Danyelle nearly collapsed on to the field. Her clothes were drenched in sweat. Muscles she didn’t know she had ached.
The others were in no better condition. Half a dozen would-be adventurers fell to one knee or just dropped to the ground when the master-at-arms allowed them a break from their training.
The farmboys were in the best shape, but even they were exhausted.
The water in the buckets had warmed in the sun, but it was better than nothing. Several times over the past weeks, she wondered if she had made the right choice. But when she returned to her home and saw the trophies which adorned the lawn and walls, and when she heard the stories recited of Angelos and Mirabella’s exploits, she knew then what she wanted to do with her life.
All too soon, the master-at-arms called them back to their feet. The six picked up their padded wooden weapons and went back to their drills.
Her training started out as simple calisthenics. These progressed to intense cardio workouts and endurance tests. The sergeants began to systematically weed out those without the ability or the will to continue. At first he seemed harsh and cruel, but in time, Danyelle and those who did not quit realised that they were being tested to their limits. Four of their classmates had already abandoned the training.
It was neither easy nor comforting, but orcs and brigands and goblins cared little for the convenience of men, elves, hobbits and dwarves.
The world was a nasty, brutish place, and only those willing to face death would survive on a battlefield.
Danyelle was easily the smartest and most educated of her class. But the others were more proficient with weapons than she. The movements did not come naturally to her, but she excelled through perseverance and sheer will.
She was both taller and stronger than Cayleigh had been at her age, and no one dared question her sister’s prowess on the field. So Danyelle threw herself into the training determined not to dishonour her sister or wardens.
The group of trainees sparred, with each other and with the trainers. Some of the older boys had taunted her at first, but she put a stop to that quickly, trading lumps with the largest of them. Although she had a black eye and bruised knuckles to show for it, their respect was grudgingly earned.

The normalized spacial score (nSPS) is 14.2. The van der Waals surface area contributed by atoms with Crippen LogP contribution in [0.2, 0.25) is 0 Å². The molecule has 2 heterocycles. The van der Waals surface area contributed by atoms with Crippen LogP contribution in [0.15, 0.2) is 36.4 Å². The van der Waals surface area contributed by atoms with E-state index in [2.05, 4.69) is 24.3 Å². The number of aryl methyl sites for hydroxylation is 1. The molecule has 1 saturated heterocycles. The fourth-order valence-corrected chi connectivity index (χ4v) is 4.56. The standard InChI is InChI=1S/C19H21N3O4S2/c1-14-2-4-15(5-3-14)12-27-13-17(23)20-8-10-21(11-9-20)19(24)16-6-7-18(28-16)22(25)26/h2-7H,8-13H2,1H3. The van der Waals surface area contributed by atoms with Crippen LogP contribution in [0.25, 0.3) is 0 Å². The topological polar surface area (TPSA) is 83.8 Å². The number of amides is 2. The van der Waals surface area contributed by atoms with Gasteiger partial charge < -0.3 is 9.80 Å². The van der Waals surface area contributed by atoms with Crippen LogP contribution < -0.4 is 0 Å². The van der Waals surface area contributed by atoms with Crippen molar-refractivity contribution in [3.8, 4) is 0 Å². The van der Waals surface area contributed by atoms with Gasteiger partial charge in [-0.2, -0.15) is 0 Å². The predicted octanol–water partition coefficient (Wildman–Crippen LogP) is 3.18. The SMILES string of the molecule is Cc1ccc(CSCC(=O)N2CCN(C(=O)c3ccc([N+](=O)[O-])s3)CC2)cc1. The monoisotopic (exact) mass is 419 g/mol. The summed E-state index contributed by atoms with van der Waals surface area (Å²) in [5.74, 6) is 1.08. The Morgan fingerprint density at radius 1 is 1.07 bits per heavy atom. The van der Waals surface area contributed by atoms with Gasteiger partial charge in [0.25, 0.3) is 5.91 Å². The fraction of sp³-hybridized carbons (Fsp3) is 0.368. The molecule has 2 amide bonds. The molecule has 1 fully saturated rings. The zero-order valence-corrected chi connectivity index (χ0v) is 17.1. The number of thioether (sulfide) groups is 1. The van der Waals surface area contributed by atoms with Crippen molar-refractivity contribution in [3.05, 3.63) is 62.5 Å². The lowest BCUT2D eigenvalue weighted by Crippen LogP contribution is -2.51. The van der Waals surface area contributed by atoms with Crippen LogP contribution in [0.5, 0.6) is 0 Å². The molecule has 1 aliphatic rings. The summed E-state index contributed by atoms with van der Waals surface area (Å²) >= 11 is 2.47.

In time, the wooden practice swords gave way to dulled iron swords which gave way to sharper steel blades, and the Osgoods ensured that she had the highest quality weapons and armour. It was during this time that Danyelle came into her own.
The other students soon looked to her for leadership. Even the older trainees saw that she was smarter and more determined than they. Her desire to prove herself set Danyelle above her classmates. As did her fear of disappointing Cayleigh, Angelos or Mirabella.
As their training progressed, the students stood watch and patrolled the lands around Bree, always under the watchful eyes of the sergeants and masters-at-arms.
On one of these patrols that Danyelle killed her first man.
They were brigands who were up to no good. Apparently, they thought the patrol to be wayfarers at first, but they didn’t back down when challenged.
The fight lasted less than a minute. Danyelle didn’t remember anything from the time she drew her sword until it was over.
A man—maybe only a year or two older than she—was impaled on her blade. He coughed up blood as his eyes glazed over, then went dark.
He fell limp as Danyelle drew the greatsword from his chest. His lifeblood spilled out on to the ground as his companions fled.
Dazed, she looked around to see her friends unharmed.
Danyelle fell to her knees, sick to her stomach.
Their dinner conversation was quiet. Even Angelos had little to say.
She only picked at her food, knowing that the master-at-arms had given the Osgoods a full report on the skirmish.
Danyelle returned to her room to prepare for the next day’s lessons.
There was a soft knock on the door before Mirabella entered.
The other woman sat on the bed as Danyelle tried to polish out the new scuffs on her armour.
“Does it get easier?” the girl whispered.
“No, it does not.” Those were not the words she wanted to hear. Mirabella absently traced the runes on her staff with her fingertips. “It’s not difficult to slay the goblins and the orcs and the wargs. They have been corrupted by Sauron’s taint. But not the men or women you will encounter.”
She paused for a long moment.